Discussion paper

DP12454 The Costs of Economic Nationalism: Evidence from the Brexit Experiment

Economic nationalism is on the rise. What are the costs of cutting back international economic integration and rising policy uncertainty? We use the unexpected outcome of the Brexit vote in June 2016 as a natural macroeconomic experiment to study the costs of economic disintegration and their causes. As a methodological innovation, we propose a novel combination of synthetic control methods to identify the output loss caused by the Brexit vote, conjoined with an expectations-augmented vector autoregression to understand its drivers. Using the synthetic control, we first show that forward looking households and businesses have lowered spending in response to the Brexit vote, causing an output loss of close to 2 percent. Decomposition of the VAR estimates shows that shocks to economic policy uncertainty and growth expectations in the quarter following the Brexit vote explain almost the entire output loss. While higher uncertainty accounts for much of the initial output drop, the economic costs increase over time because of a downward revision of output growth expectations. Overall, both uncertainty and growth expectations account for about one half of the total economic costs of the Brexit vote. Linking quasi-experimental identification to structural time series variance decomposition, our study exposes not only the aggregate costs of the UK’s expected economic disintegration from Europe but also specifies the channels through which the Brexit vote affected the macroeconomy.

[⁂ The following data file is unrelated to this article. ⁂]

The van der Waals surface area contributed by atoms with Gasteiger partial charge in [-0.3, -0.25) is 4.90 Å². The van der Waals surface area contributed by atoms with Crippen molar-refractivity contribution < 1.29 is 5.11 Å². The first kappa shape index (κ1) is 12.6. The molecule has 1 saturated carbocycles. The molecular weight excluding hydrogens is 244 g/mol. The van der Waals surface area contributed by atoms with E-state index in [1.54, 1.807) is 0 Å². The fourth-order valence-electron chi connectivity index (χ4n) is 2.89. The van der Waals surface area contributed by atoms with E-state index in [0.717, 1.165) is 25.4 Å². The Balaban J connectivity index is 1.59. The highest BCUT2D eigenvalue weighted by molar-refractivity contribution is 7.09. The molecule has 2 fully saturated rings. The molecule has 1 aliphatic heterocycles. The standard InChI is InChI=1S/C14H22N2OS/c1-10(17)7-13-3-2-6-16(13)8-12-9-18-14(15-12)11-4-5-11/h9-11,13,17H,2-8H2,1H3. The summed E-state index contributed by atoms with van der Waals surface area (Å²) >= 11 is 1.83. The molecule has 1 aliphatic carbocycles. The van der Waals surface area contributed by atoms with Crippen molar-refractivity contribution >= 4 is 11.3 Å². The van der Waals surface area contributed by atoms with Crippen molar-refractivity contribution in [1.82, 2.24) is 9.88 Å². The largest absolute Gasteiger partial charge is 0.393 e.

Born, B, G Müller, M Schularick and P Sedláček (eds) (2017), “DP12454 The Costs of Economic Nationalism: Evidence from the Brexit Experiment”, CEPR Press Discussion Paper No. 12454. https://cepr.org/publications/dp12454